DNV GL creates team to meet subsea sector growth
- Business & Finance
The subsea sector is reportedly set to quadruple in size, with projected annual revenues of £85bn by 2020. Currently 45% of the UKCS (United Kingdom Continental Shelf) production comes from subsea wells and with an increased focus on maximising economic recovery, one of the key challenges is to increase the use of subsea tie-backs to existing installations.
DNV GL has created a new subsea team to increase the company’s ability to react to this growth.
Martin Fowlie, Head of Section for the new unit, says: “DNV GL is very much looking to the future by bringing together the best of our technical expertise in this area. For many years, DNV GL in Aberdeen has been involved in the certification of subsea equipment and components. We have, over time, been privileged to call practically the entire procurement chain our customers, for certification or verification services. This puts us in a very strong position in understanding the challenges facing the subsea market.”
He continues: “We have a great local team and a strong network within the new DNV GL organisation to really support the customer regardless of the size of the development, or the novelty of the technology.”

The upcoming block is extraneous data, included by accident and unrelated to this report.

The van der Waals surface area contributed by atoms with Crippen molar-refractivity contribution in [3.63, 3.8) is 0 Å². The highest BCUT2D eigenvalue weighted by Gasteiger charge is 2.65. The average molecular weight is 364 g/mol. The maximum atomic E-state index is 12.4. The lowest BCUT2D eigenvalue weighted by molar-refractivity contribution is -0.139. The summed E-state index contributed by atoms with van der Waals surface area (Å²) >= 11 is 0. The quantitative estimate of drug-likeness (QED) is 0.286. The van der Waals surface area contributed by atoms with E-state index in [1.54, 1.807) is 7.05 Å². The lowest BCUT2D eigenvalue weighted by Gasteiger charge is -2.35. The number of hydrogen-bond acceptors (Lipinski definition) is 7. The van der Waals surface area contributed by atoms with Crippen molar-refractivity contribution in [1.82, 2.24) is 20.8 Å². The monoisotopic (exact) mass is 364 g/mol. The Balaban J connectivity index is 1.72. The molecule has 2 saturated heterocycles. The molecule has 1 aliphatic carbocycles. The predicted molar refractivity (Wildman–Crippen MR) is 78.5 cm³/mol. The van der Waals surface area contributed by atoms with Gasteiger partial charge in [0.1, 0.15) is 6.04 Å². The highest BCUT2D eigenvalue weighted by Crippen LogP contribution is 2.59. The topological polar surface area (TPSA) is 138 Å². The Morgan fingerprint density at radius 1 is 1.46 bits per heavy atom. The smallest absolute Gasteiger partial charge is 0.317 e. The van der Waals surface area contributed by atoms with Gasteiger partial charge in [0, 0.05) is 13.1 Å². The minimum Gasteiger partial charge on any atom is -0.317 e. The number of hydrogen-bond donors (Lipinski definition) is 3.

The creation of the new subsea section comes on the back of the announcement in Sugust by DNV GL at Offshore North Seas (ONS) when a new ‘Standard for certification of subsea equipment and components’ was launched. It is thought that major efficiencies will be the resultant benefit of the standard, by means of streamlined quality control and manufacturing processes.
The new standard is complementary to the verification documents already in existence, and is a welcome addition to the portfolio for the subsea sector, the organisation explains. DNV GL also has a number of Joint Industry Projects (JIPs) underway to standardise and streamline efficiency issues in the subsea industry. A recent cooperation project related to subsea documentation seeks to present a minimum unified set of documentation requirements for all major subsea components. Another current project addresses common specifications for steel forgings.
Bert Droy, Business Development Lead for Subsea and Floaters in Aberdeen concludes: “Having a dedicated section for subsea, with clear guidelines from which they can draw, is good news. Meetings are planned with our DNV GL peers globally, and the outcome will reinforce how we drive this forward. Of course, the most important task is to ensure that we communicate the content to the various subsea stakeholders, so we will be engaging with the industry to communicate the content of the standard in the near future.”